The image shows how Scala 3 (Dotty) enums expand into other Scala code. I thought that was interesting, and you can learn more at this URL.
The first thing you do is create a new Gradle/Java project with these commands:
mkdir MyProject cd MyProject gradle init --type java-application
With that project created you can begin creating some Java/RxJava code.
If you like reading PDFs of presentations, here’s a PDF from a Twitter employee named How We Built Tools That Scale to Millions of Lines of Code.
The source code for Beginning Java Game Development with LibGDX is at the URL shown.
“Show me your flowcharts (source code), and conceal your tables (domain model), and I shall continue to be mystified; show me your tables (domain model) and I won’t usually need your flowcharts (source code): they’ll be obvious.”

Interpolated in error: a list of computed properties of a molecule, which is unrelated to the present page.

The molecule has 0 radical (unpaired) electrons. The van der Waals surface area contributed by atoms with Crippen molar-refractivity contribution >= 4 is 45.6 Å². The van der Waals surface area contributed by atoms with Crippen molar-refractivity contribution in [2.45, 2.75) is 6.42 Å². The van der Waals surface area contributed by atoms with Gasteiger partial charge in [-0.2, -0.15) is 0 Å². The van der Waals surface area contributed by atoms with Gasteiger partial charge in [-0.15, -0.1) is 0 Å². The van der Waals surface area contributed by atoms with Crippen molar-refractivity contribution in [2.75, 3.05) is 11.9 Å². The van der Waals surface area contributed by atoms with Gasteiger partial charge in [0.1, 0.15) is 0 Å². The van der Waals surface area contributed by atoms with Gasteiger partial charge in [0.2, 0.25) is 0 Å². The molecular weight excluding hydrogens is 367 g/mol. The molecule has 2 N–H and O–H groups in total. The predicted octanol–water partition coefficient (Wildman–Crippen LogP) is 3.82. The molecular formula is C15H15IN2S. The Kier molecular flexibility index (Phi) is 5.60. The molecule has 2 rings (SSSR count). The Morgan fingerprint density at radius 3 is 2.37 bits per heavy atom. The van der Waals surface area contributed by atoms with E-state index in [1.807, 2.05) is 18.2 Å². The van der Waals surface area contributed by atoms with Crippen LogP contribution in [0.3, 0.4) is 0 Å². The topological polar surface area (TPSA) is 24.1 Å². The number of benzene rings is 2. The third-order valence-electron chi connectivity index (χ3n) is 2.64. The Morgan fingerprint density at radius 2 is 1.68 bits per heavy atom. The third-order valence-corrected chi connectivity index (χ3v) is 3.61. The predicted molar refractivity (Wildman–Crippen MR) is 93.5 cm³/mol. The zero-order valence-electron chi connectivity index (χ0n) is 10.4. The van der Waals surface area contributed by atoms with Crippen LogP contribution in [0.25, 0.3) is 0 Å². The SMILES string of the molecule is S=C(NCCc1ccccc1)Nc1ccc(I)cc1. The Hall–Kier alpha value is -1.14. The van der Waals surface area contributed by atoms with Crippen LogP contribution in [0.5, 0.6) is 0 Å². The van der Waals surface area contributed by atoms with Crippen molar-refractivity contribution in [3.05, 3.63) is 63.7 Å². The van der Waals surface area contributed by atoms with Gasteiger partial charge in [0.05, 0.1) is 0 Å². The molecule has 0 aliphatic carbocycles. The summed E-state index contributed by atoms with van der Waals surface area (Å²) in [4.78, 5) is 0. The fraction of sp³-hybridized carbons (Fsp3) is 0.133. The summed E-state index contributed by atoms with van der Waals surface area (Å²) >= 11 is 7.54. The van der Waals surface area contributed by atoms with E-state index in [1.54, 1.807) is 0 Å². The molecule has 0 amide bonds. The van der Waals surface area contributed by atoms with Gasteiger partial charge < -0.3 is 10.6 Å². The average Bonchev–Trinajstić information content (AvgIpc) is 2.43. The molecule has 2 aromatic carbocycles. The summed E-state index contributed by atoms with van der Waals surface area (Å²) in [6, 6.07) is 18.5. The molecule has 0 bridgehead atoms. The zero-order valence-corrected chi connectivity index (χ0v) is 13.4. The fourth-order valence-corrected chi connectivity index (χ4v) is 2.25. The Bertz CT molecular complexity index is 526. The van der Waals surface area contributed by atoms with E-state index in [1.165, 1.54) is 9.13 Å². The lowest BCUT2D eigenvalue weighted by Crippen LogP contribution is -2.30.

~ Fred Brooks, “The Mythical Man Month”
Sometimes I think working with LaTeX is like sitting at the controls of the Nebuchadnezzar in The Matrix.
I don’t have any major conclusions to share in this blog post, but ... what I was curious about is how Scala implements “lazy val” fields. That is, when the Scala code I write is translated into a .class file and bytecode that a JVM can understand, what does that resulting code look like?
As a quick note, if you want to embed a Scala source code example in your Scaladoc comments, just put the source code block in between
}}} characters in your comments, as shown in this example:
This link has the source code for the online book, The Busy Coder's Guide To Advanced Android Development.